Batu Cave, Hindu temple in Kuala Lumpur, Malaysia

Just 13 km north of Kuala Lumpur lies one of the most popular Hindu temples outside of India; Batu cave.  A limestone cliff dating back 400 million years is the backdrop of this temple dedicated to Lord Murugan, the patron deity of the Tamil land.  The newly erected statue in front of the cave is in his likeness and is quite spectacular standing at 140 feet high.

I was only able to rally 1 of my children to join me for the day, a side effect of over doing the temple visits I suppose.  We decided that of all the options, (bus, taxi, tour, train) the train would be most enjoyable as well as the most cost effective.  One thing we have not found here in KL is a good way to scale back costs, so any place where we can, we do!

We went to the main station in Kuala Lumpur, KL Sentral.  The station was impressive, large, and very welcoming.  The woman at the ticket counter spoke English and happily pointed us in the right direction.  The train was just downstairs and the cost was 2RM per adult and 1RM per child.  So roughly $1 US for the journey out to the cave and another $1 back.  Not bad at all, but sometimes when traveling with all 5 family members we find that a taxi can be cheaper!  Since it was just 2 of us though the train was definitely cheapest.

Inside view of the train station
We waited just a few minutes on the well-marked platform and then boarded our train.  It was clean, sparsely populated, and to my son's delight had TV's where they ran Tom and Jerry, alternating with movie previews and snippets on how they built the Petronas Towers.  About 20 minutes later we arrived at the Batu Cave station and were pleasantly surprised that we were only a 2 minute walk to the foot of the stairs.

Along the way you pass numerous stands, some selling food, others offering Henna tattoos.  There are also numerous statues and temple monkeys to entertain.  At the foot of the 272 stairs stands the statue and a rather fabulous spot for photos to be taken.  There are many people trying to sell you a photo opportunity but simply ask anyone there and you'll find they are happy to oblige for free.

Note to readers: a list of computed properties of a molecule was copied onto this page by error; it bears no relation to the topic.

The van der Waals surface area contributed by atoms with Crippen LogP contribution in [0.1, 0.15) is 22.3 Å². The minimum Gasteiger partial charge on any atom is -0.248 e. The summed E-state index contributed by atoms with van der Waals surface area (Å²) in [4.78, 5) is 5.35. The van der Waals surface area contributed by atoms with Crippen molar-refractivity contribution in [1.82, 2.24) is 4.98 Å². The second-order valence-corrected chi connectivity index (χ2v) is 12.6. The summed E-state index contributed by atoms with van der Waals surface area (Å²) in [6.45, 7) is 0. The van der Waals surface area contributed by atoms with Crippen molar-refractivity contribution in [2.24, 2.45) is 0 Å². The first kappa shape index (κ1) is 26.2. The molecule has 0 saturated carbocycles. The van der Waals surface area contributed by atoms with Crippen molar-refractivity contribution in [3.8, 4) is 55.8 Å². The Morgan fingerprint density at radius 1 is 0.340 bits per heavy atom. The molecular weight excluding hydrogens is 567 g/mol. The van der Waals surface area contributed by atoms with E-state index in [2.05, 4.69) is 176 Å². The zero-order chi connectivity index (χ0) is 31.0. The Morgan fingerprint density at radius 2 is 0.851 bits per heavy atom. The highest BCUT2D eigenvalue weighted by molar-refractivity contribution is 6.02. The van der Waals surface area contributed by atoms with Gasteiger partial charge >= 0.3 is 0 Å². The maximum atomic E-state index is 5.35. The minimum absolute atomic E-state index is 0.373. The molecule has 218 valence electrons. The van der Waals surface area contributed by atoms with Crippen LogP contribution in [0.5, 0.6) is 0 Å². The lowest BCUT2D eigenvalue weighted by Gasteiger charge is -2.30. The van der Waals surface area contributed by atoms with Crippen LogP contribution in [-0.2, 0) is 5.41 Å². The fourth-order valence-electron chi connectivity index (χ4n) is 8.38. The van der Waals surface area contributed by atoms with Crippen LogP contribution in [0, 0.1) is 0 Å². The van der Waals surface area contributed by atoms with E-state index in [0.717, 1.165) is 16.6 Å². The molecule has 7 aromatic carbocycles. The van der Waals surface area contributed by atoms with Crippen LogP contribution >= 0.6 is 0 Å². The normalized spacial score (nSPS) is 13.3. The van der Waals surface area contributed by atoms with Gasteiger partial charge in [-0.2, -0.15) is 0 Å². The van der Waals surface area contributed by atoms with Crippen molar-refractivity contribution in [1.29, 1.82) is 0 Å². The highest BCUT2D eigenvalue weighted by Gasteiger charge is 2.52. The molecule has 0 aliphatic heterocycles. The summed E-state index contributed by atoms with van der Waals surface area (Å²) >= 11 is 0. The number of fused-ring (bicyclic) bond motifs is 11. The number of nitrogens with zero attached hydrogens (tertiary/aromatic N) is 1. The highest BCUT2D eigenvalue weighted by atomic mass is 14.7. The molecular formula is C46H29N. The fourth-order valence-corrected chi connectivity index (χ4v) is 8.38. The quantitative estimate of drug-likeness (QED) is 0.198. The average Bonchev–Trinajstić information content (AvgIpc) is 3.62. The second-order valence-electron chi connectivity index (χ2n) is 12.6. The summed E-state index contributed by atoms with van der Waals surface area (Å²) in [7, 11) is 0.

After exploring the stands, watching the evil little temple monkeys stealing whatever they could from anyone passing them by, observing the many different types of fellow tourists, and gathering some water, we ascended the stairs.  Built just next to the older wooden steps, these concrete stairs are plenty wide to handle the numerous people also climbing the steps every day.  We took breaks often on the way up, enjoying the beautiful views and laughing at the strange site of the chickens scratching around small patches of green along the sides of the steps.

Tip: Monkeys line the walkway all the way up so please hold onto your belongings and don't even consider carrying a plastic bag, because whether it contains food or not the monkeys will assume that it does and quickly grab it, rip it open and spew the contents all over the place.  You have been warned!!

They look sweet but just wait...
About 3/4 the way up there is the option to visit Dark cave, which cost a small fee to enter (the main cave is free to enter although donations are welcome).  Since we have been to many, many caves in the past few months we decided to skip this one although it is apparently quite beautiful and worthwhile to visit.

Continue on until you reach the top and there you are greeted with a spectacular cave.  Moist air fills the chamber (a welcome cooling effect to combat the heat of the climb), bats screech on the roof of the cave, and the beautiful Cathedral temple is adorned inside.  There is also a small set of stairs to climb to reach an opening in the cave where another temple sits.

Entrance to the main cave

Entrance to the inner chamber

On the way back down the stairs we witnessed more monkey thievery, a Malaysian movie being shot, and some unique statues that we hadn't noticed on the way up, possibly because we were huffing and puffing through the stairs!  At the bottom we stopped to speak with some of the vendors who told us movies are filmed there often, or at least some scenes were.  They went on to describe the Hindu festival Thaipusam, which is celebrated heavily at the cave in Jan/Feb, wish we could see that as it sounded amazing!  Everyone was extremely friendly.

Yeah, not sure but I am guessing it is just brimming with symbolism

On our way out we stopped for some beautiful Henna tattoos ($10 US for both of us), a small snack, and finally headed back to the train station where we purchased our return tickets.  My son remarked on the trip home that his brothers really missed out, "this was not like the normal temple experience....this one was really cool!"   So if an 8-year-old is any gauge, Batu cave is a must see as far as temples go!

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